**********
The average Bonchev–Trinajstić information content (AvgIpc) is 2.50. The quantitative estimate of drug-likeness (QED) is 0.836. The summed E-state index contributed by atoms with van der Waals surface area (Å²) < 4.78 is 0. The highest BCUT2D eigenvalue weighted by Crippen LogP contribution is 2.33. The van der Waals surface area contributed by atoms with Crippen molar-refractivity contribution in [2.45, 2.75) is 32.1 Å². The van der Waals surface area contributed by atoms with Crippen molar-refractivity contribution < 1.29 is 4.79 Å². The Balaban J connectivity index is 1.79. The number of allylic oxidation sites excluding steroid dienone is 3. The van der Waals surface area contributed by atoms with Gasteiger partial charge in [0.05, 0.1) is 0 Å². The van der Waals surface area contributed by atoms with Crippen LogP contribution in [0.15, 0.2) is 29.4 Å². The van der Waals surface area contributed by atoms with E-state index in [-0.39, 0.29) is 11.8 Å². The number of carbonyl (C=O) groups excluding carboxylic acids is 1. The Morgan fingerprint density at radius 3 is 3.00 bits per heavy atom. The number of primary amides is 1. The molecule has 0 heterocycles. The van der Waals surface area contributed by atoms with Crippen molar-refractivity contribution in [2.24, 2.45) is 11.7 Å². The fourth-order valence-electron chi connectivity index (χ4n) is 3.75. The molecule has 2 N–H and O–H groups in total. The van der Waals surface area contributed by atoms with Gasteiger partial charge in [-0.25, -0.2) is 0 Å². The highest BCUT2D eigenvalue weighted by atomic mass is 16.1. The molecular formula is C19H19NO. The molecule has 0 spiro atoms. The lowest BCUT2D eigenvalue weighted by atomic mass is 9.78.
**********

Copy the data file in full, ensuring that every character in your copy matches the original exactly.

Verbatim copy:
The average Bonchev–Trinajstić information content (AvgIpc) is 2.50. The quantitative estimate of drug-likeness (QED) is 0.836. The summed E-state index contributed by atoms with van der Waals surface area (Å²) < 4.78 is 0. The highest BCUT2D eigenvalue weighted by Crippen LogP contribution is 2.33. The van der Waals surface area contributed by atoms with Crippen molar-refractivity contribution in [2.45, 2.75) is 32.1 Å². The van der Waals surface area contributed by atoms with Crippen molar-refractivity contribution < 1.29 is 4.79 Å². The Balaban J connectivity index is 1.79. The number of allylic oxidation sites excluding steroid dienone is 3. The van der Waals surface area contributed by atoms with Gasteiger partial charge in [0.05, 0.1) is 0 Å². The van der Waals surface area contributed by atoms with Crippen LogP contribution in [0.15, 0.2) is 29.4 Å². The van der Waals surface area contributed by atoms with E-state index in [-0.39, 0.29) is 11.8 Å². The number of carbonyl (C=O) groups excluding carboxylic acids is 1. The Morgan fingerprint density at radius 3 is 3.00 bits per heavy atom. The number of primary amides is 1. The molecule has 0 heterocycles. The van der Waals surface area contributed by atoms with Crippen molar-refractivity contribution in [2.24, 2.45) is 11.7 Å². The fourth-order valence-electron chi connectivity index (χ4n) is 3.75. The molecule has 2 N–H and O–H groups in total. The van der Waals surface area contributed by atoms with Gasteiger partial charge in [-0.25, -0.2) is 0 Å². The highest BCUT2D eigenvalue weighted by atomic mass is 16.1. The molecular formula is C19H19NO. The molecule has 0 spiro atoms. The lowest BCUT2D eigenvalue weighted by atomic mass is 9.78.